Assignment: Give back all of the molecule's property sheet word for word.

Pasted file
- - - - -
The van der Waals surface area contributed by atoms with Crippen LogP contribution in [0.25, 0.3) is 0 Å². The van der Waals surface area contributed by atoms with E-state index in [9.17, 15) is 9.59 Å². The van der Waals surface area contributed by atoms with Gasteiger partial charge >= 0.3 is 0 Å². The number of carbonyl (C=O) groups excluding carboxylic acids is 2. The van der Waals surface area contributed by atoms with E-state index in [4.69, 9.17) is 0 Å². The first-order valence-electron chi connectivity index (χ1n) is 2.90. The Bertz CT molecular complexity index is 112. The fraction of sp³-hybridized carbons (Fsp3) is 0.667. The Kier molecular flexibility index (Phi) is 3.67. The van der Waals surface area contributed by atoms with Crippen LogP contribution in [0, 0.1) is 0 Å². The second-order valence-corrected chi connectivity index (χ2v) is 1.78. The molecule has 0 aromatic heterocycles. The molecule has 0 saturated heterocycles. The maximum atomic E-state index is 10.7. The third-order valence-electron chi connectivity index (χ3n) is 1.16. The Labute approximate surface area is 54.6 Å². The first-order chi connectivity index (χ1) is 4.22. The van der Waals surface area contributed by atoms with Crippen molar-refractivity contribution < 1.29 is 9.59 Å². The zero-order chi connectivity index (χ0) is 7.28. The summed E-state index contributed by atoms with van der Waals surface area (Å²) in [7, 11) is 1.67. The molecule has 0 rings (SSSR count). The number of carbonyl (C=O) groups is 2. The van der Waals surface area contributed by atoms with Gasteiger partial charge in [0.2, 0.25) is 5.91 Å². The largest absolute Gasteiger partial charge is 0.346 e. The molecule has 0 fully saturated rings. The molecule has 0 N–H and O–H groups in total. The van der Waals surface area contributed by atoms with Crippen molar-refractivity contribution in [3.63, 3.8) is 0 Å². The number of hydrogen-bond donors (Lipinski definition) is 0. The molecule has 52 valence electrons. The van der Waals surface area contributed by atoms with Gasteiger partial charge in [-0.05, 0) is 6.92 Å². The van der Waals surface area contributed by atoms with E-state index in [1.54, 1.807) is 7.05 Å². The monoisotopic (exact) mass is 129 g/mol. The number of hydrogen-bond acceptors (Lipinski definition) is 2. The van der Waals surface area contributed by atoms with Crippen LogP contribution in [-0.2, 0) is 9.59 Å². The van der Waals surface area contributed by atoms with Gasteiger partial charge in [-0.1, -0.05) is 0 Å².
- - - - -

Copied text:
The van der Waals surface area contributed by atoms with Crippen LogP contribution in [0.25, 0.3) is 0 Å². The van der Waals surface area contributed by atoms with E-state index in [9.17, 15) is 9.59 Å². The van der Waals surface area contributed by atoms with Gasteiger partial charge >= 0.3 is 0 Å². The number of carbonyl (C=O) groups excluding carboxylic acids is 2. The van der Waals surface area contributed by atoms with E-state index in [4.69, 9.17) is 0 Å². The first-order valence-electron chi connectivity index (χ1n) is 2.90. The Bertz CT molecular complexity index is 112. The fraction of sp³-hybridized carbons (Fsp3) is 0.667. The Kier molecular flexibility index (Phi) is 3.67. The van der Waals surface area contributed by atoms with Crippen LogP contribution in [0, 0.1) is 0 Å². The second-order valence-corrected chi connectivity index (χ2v) is 1.78. The molecule has 0 aromatic heterocycles. The molecule has 0 saturated heterocycles. The maximum atomic E-state index is 10.7. The third-order valence-electron chi connectivity index (χ3n) is 1.16. The Labute approximate surface area is 54.6 Å². The first-order chi connectivity index (χ1) is 4.22. The van der Waals surface area contributed by atoms with Crippen molar-refractivity contribution < 1.29 is 9.59 Å². The zero-order chi connectivity index (χ0) is 7.28. The summed E-state index contributed by atoms with van der Waals surface area (Å²) in [7, 11) is 1.67. The molecule has 0 rings (SSSR count). The number of carbonyl (C=O) groups is 2. The van der Waals surface area contributed by atoms with Gasteiger partial charge in [0.2, 0.25) is 5.91 Å². The largest absolute Gasteiger partial charge is 0.346 e. The molecule has 0 fully saturated rings. The molecule has 0 N–H and O–H groups in total. The van der Waals surface area contributed by atoms with Crippen molar-refractivity contribution in [3.63, 3.8) is 0 Å². The number of hydrogen-bond donors (Lipinski definition) is 0. The molecule has 52 valence electrons. The van der Waals surface area contributed by atoms with Gasteiger partial charge in [-0.05, 0) is 6.92 Å². The van der Waals surface area contributed by atoms with E-state index in [1.54, 1.807) is 7.05 Å². The monoisotopic (exact) mass is 129 g/mol. The number of hydrogen-bond acceptors (Lipinski definition) is 2. The van der Waals surface area contributed by atoms with Crippen LogP contribution in [-0.2, 0) is 9.59 Å². The van der Waals surface area contributed by atoms with Gasteiger partial charge in [-0.1, -0.05) is 0 Å².